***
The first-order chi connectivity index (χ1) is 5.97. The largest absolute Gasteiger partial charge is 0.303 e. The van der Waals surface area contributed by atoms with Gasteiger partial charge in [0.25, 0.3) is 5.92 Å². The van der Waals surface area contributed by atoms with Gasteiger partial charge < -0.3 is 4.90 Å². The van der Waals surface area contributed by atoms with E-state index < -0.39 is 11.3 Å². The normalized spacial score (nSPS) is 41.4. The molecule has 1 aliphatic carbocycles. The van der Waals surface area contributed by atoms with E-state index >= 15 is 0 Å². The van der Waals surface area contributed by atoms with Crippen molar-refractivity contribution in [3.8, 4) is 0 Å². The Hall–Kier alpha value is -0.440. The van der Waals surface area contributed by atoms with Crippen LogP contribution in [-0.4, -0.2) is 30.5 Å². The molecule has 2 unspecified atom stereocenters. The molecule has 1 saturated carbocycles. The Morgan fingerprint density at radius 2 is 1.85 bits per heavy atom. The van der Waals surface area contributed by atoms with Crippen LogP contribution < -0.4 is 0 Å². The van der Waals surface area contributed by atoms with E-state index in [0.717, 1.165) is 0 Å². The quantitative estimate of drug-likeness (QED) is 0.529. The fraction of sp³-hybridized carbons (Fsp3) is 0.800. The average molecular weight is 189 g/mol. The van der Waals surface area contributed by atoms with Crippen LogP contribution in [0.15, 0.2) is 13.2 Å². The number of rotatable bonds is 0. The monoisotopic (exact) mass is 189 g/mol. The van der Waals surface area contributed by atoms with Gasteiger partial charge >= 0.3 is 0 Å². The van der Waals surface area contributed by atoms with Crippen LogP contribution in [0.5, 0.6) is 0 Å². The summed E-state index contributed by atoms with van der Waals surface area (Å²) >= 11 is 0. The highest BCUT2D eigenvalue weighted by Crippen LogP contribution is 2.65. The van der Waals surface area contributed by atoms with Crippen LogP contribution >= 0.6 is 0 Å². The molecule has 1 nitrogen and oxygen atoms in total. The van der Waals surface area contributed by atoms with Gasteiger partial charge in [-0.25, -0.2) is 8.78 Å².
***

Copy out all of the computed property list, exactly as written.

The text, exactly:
The first-order chi connectivity index (χ1) is 5.97. The largest absolute Gasteiger partial charge is 0.303 e. The van der Waals surface area contributed by atoms with Gasteiger partial charge in [0.25, 0.3) is 5.92 Å². The van der Waals surface area contributed by atoms with Gasteiger partial charge < -0.3 is 4.90 Å². The van der Waals surface area contributed by atoms with E-state index < -0.39 is 11.3 Å². The normalized spacial score (nSPS) is 41.4. The molecule has 1 aliphatic carbocycles. The van der Waals surface area contributed by atoms with E-state index >= 15 is 0 Å². The van der Waals surface area contributed by atoms with Crippen molar-refractivity contribution in [3.8, 4) is 0 Å². The Hall–Kier alpha value is -0.440. The van der Waals surface area contributed by atoms with Crippen LogP contribution in [-0.4, -0.2) is 30.5 Å². The molecule has 2 unspecified atom stereocenters. The molecule has 1 saturated carbocycles. The Morgan fingerprint density at radius 2 is 1.85 bits per heavy atom. The van der Waals surface area contributed by atoms with Crippen LogP contribution < -0.4 is 0 Å². The van der Waals surface area contributed by atoms with E-state index in [0.717, 1.165) is 0 Å². The quantitative estimate of drug-likeness (QED) is 0.529. The fraction of sp³-hybridized carbons (Fsp3) is 0.800. The average molecular weight is 189 g/mol. The van der Waals surface area contributed by atoms with Crippen LogP contribution in [0.15, 0.2) is 13.2 Å². The number of rotatable bonds is 0. The monoisotopic (exact) mass is 189 g/mol. The van der Waals surface area contributed by atoms with Gasteiger partial charge >= 0.3 is 0 Å². The van der Waals surface area contributed by atoms with Crippen LogP contribution in [0.5, 0.6) is 0 Å². The summed E-state index contributed by atoms with van der Waals surface area (Å²) >= 11 is 0. The highest BCUT2D eigenvalue weighted by Crippen LogP contribution is 2.65. The van der Waals surface area contributed by atoms with Crippen LogP contribution >= 0.6 is 0 Å². The molecule has 1 nitrogen and oxygen atoms in total. The van der Waals surface area contributed by atoms with Gasteiger partial charge in [-0.25, -0.2) is 8.78 Å².